Healthy slim mice given faecal material from obese mice will increase their fat deposition rate [5]  

Start sneaking more fibre in to your diet. Fibre promotes the growth of a diverse range of beneficial bacteria that produce compounds which: increase the absorption of nutrients, reduce inflammation, and kill pathogens [6], all of which keeps us and our guts in a happy healthy state. Good sources of fibre include raw vegetables like broccoli, cauliflower, cabbage, and carrots; any beans that are not canned; and certain fruits such as apples, pears, capsicum and berries. 

Fill up on leafy greens and other vegetables. A big salad once a day will go a long way in promoting a healthy microbiome. Vegetables are rich in fibre, vitamins (B12, C, E) minerals (Iron, magnesium, zinc) and other essential trace nutrients (selenium) which both you and your microbiome need to function efficiently [2]. For some exciting salad recipes you can whip up while still in your pole shoes, stay tuned to the Diamond Dance facebook page, and keep an eye out for ‘Sparkles in the Kitchen’. 

Reduce your intake of artificial sweeteners. You may think you are doing the right thing by reducing your sugar intake, and while reducing sugar is an excellent health choice, replacing sugar with artificial sweeteners can severely alter your microbiome composition from beneficial to harmful. These alterations in gut bacteria can lead to glucose intolerance (pre-diabetes), diabetes, and obesity [7]. Some of the worst things you could put on your body are diet coca cola, and sugar free red bull.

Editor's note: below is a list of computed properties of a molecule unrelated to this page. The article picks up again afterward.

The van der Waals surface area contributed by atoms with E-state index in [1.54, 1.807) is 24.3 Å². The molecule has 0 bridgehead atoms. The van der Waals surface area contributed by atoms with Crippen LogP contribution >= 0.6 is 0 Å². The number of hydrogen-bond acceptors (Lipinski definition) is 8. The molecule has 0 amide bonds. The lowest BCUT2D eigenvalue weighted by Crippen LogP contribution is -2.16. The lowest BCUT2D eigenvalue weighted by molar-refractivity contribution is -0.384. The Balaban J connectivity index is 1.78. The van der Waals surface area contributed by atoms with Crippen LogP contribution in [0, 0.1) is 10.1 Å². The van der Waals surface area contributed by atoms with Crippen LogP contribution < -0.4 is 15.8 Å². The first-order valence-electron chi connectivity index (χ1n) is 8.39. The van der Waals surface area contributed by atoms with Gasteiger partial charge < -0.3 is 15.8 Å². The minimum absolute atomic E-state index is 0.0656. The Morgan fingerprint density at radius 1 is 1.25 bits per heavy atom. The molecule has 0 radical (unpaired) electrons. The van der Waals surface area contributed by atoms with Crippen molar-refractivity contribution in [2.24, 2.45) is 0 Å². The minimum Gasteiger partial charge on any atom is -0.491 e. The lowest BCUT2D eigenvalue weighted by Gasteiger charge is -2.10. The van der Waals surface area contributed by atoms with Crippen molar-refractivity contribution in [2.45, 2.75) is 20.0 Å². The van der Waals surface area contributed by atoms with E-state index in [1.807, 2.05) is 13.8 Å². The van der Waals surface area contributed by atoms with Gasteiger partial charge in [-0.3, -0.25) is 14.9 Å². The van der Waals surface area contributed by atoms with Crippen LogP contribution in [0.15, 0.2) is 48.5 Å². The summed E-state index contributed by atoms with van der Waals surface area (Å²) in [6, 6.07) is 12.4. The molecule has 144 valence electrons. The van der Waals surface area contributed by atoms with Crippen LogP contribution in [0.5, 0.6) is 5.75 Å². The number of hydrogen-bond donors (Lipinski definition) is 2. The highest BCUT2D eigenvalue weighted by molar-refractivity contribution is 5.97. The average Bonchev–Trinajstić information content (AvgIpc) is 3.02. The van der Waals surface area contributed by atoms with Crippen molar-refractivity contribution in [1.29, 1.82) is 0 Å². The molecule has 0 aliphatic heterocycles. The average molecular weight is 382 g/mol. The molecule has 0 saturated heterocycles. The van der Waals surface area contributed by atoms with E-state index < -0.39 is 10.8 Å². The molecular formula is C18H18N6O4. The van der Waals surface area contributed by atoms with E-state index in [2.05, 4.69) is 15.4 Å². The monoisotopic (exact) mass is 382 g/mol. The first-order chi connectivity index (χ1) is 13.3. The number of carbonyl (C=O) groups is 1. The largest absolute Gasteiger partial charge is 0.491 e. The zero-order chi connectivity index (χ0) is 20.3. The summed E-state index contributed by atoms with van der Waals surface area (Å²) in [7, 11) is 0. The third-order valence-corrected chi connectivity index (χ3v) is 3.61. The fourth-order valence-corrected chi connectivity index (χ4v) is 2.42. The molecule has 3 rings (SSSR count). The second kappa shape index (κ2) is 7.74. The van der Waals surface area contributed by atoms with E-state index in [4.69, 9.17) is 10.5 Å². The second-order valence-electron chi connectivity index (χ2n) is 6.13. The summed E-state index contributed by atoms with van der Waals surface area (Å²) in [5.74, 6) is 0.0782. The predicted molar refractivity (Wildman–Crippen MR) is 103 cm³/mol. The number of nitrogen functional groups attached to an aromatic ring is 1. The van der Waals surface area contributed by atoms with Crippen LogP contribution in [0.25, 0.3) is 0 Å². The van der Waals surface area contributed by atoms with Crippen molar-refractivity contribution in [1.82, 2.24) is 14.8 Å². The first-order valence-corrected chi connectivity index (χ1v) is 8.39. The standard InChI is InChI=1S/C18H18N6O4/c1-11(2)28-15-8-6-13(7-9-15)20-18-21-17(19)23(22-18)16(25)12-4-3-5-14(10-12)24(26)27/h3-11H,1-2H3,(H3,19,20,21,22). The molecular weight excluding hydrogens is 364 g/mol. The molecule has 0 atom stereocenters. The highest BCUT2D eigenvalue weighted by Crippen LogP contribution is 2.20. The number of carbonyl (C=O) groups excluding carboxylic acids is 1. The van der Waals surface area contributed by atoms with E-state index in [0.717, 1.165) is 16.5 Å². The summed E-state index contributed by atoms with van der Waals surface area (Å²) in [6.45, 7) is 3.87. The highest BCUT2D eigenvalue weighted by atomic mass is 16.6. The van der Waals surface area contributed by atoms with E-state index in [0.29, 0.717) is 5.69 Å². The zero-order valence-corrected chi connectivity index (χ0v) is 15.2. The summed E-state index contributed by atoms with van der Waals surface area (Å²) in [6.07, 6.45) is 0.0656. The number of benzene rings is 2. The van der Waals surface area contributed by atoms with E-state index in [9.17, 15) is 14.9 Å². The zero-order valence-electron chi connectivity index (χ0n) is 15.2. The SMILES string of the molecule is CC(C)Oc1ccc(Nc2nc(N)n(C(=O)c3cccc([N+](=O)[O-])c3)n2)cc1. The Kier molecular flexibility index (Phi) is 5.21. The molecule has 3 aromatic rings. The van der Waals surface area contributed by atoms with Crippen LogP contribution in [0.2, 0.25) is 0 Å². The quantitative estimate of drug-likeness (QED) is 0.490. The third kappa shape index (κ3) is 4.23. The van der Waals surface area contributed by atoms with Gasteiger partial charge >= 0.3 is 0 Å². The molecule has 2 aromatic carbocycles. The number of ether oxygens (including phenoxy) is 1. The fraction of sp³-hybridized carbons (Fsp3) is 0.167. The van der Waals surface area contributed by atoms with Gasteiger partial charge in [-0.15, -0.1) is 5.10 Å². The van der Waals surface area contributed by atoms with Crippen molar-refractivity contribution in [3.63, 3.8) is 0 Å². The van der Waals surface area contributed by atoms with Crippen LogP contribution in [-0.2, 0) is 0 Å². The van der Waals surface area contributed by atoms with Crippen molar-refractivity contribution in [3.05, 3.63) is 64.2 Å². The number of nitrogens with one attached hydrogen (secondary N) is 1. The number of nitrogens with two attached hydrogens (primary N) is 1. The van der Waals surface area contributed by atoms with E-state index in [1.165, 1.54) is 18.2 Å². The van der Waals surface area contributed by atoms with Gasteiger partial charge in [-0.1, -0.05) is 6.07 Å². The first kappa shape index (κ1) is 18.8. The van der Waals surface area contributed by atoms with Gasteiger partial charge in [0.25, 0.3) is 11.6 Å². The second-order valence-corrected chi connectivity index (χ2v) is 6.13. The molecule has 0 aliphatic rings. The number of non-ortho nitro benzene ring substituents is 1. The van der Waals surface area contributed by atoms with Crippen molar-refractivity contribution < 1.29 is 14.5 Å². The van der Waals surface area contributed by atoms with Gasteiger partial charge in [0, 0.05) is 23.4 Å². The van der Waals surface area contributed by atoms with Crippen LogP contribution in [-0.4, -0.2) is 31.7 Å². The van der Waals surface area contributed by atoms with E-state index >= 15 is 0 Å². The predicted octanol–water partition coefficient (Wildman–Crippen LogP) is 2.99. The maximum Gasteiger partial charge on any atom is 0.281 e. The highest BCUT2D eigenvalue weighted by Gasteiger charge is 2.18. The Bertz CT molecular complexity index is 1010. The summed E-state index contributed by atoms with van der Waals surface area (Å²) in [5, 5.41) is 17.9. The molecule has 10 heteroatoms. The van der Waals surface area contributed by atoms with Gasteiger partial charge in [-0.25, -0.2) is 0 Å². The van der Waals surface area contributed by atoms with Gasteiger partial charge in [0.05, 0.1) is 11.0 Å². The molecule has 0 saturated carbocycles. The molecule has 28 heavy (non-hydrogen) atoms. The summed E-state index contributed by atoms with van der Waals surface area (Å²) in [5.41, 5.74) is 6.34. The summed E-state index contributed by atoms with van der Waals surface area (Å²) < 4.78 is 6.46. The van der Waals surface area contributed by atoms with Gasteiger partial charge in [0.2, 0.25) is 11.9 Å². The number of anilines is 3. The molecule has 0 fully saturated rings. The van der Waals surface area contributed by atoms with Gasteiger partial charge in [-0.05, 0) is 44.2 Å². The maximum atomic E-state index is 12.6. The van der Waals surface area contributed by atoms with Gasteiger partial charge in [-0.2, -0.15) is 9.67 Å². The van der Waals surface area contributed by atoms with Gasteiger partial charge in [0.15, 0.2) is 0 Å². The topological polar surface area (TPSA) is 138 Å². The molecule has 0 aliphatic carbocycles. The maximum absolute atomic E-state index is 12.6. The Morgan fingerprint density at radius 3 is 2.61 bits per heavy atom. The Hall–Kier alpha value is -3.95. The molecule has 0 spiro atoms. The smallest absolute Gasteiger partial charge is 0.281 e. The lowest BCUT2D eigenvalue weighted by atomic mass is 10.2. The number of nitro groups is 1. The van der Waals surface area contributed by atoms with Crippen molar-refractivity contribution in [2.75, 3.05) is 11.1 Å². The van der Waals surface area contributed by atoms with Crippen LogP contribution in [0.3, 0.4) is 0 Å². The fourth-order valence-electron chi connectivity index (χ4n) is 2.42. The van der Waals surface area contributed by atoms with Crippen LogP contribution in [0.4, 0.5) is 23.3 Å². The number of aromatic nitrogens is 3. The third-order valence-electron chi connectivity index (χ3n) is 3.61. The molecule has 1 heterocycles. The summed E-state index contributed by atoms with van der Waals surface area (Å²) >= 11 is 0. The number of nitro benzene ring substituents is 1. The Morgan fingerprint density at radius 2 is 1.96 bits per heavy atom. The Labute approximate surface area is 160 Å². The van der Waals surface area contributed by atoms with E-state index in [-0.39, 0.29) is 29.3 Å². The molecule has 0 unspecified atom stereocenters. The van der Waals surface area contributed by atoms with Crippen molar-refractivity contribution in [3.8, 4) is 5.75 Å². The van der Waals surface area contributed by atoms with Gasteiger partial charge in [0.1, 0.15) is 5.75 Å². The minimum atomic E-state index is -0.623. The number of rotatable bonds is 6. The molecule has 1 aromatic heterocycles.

I recommend making small healthy changes to your diet that will be sustainable over time. Every one of us slips up from time to time, however if you make positive changes slowly but surely, when you have a small slip up, it’s only a drop in your bucket of healthy food choices. By feeding your microbiome, you will promote a happy, properly functioning gut which will: absorb nutrients better which will give you more energy, reduce your chances of infection and disease by excluding pathogens, and help you maintain a healthy weight.

Jackie Jones

Microbiologist

 

  1. Delsuc et al. (2014). Convergence of gut microbiomes in myrmecophagous mammals. Molecular ecology.
  2. Ohland et al. (2015). Microbial activities and intestinal homeostasis: A delicate balance between health and disease. CMGH
  3. McDonald et al. (2005). Immunity, inflammation, and Allergy in the gut. Science
  4. Hacquard et al. (2015). Microbiota and health nutrition across plant and animal Kingdoms. Cell Host & Microbe
  5. Turnbaugh et al. (2009). The effect of diet on the human gut microbiome: A metagenomic analysis in humanized genotobiotic mice
  6. Rios-Covian et al. (2016). Intestinal short chain fatty acids and their link with diet and human health. Frontiers in Microbiology
  7. Suez et al. (2014). Artificial sweeteners induce glucose intolerance by altering the gut microbiota. Nature